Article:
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November 22, 2014

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First Mediaworks


07/03/06 What Have You Done For Me Lately?

The seduction of taking a company public has driven many a CEO to pursue an IPO. With the allure of wild financial success and the financial power to dream big and accomplish great things, the public market has made many CEOs into billionaires. Yet it has turned others into unhappy indentured servants.

After the honeymoon, many a CEO finds being public a detriment to doing business. Every decision made by the CEO of a public company is examined under a microscope, often by people who don't understand the business. Great leaders often achieve success by forging ahead with obtuse ideas, dreams, vision, and gut instinct in the face of doubting employees and investors. Not all obtuse ideas work, of course, but a leader must continue to innovate and take risks.

CEOs who previously built significant success on risk-taking often find that running a public company requires them to play it safe. In a public company, risks and innovations are applauded until they fail. Then, the CEO is considered a failure, the company is downgraded by Wall Street, and further risk is discouraged. On the public market, you're a hero in an up cycle and a loser in a down cycle. There is no room for failure, which is actually an important element of success.

The public market seduced radio. Now, Wall Street is saying, “What have you done for me lately?” The dreams of many radio company CEOs have been stolen by going public. Though most put on a happy face and say, “Things are great and getting better,” many are seeking an exit strategy. Some feel they have been forced to cut too deeply, and know they have not invested enough in building advertising and listenership.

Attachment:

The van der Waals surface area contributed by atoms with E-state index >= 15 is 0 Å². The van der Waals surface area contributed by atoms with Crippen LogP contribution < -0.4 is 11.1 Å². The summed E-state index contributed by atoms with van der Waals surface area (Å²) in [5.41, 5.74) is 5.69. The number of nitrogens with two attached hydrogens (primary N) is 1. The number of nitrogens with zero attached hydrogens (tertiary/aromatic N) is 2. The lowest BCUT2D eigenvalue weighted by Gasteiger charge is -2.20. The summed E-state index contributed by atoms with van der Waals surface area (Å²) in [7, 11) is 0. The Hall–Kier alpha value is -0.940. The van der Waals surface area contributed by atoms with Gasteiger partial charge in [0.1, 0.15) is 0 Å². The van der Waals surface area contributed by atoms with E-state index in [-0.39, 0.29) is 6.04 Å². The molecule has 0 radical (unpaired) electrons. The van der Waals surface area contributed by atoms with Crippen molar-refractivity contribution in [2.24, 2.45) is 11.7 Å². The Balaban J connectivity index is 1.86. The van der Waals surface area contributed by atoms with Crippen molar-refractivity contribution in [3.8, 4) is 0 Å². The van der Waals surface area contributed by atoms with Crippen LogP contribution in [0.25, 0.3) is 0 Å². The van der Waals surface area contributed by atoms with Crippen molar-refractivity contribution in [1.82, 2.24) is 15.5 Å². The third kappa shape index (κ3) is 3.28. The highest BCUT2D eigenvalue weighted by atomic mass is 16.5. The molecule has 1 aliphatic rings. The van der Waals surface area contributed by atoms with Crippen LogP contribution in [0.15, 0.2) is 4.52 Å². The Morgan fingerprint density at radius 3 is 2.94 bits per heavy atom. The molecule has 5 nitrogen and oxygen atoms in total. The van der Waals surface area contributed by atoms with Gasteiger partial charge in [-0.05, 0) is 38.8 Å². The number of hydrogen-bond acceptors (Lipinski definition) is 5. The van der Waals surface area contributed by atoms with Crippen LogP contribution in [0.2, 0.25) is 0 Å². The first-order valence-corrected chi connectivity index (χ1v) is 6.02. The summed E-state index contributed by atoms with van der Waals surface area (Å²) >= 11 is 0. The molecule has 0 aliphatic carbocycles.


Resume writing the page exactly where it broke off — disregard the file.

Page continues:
Once the darling of Wall Street, it seems radio can do nothing right today. Some analysts think radio is trending down because radio is 100-year-old technology, unlike like iPods, satellites, and cell phones. But remember, 30 years ago, every analyst on earth said solar energy would replace all of the electric companies in 10 years. Today, they are saying radio will be replaced by new technologies. Yet radio is as entrenched in society as electricity. How can Wall Street miss this?

Since we're no longer the darlings of Wall Street, perhaps it's time we go home from the dance and leave our date behind. I respect Jeff Smulyan at Emmis Communications because he has a history of leading the industry on future trends. Smulyan has extended an offer to take Emmis private. He faces tremendous criticism and challenge, but he stands a strong chance of success.

Though some others won't be able to escape, I believe many in our industry will follow his lead. Radio had its time to be public, but the industry's future success may be dependent on industry privatization.

Wall Street taught us many tremendous operational disciplines, and we're better for having learned those important lessons. When this discipline is applied to newly privatized radio companies that reinvest in areas that have previously been ravaged just to make the bottom line look stronger, radio will see a new golden age of unparalleled financial success.


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